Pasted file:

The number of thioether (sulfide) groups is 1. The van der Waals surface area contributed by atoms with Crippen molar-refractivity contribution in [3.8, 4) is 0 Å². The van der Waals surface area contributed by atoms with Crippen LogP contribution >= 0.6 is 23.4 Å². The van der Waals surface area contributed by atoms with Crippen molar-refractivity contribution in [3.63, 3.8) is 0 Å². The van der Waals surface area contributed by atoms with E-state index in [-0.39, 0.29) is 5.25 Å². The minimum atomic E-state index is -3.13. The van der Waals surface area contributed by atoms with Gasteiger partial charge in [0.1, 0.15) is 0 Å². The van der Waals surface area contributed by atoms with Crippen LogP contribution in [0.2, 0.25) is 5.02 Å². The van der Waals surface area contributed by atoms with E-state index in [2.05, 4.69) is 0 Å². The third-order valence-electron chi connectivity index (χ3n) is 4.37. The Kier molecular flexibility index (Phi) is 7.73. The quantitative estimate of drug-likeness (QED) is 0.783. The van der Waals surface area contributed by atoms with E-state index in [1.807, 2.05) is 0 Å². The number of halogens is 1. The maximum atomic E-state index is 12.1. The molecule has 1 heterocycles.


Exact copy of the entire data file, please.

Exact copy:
The number of thioether (sulfide) groups is 1. The van der Waals surface area contributed by atoms with Crippen molar-refractivity contribution in [3.8, 4) is 0 Å². The van der Waals surface area contributed by atoms with Crippen LogP contribution >= 0.6 is 23.4 Å². The van der Waals surface area contributed by atoms with Crippen molar-refractivity contribution in [3.63, 3.8) is 0 Å². The van der Waals surface area contributed by atoms with E-state index in [-0.39, 0.29) is 5.25 Å². The minimum atomic E-state index is -3.13. The van der Waals surface area contributed by atoms with Gasteiger partial charge in [0.1, 0.15) is 0 Å². The van der Waals surface area contributed by atoms with Crippen LogP contribution in [0.2, 0.25) is 5.02 Å². The van der Waals surface area contributed by atoms with E-state index in [2.05, 4.69) is 0 Å². The third-order valence-electron chi connectivity index (χ3n) is 4.37. The Kier molecular flexibility index (Phi) is 7.73. The quantitative estimate of drug-likeness (QED) is 0.783. The van der Waals surface area contributed by atoms with E-state index in [1.807, 2.05) is 0 Å². The number of halogens is 1. The maximum atomic E-state index is 12.1. The molecule has 1 heterocycles.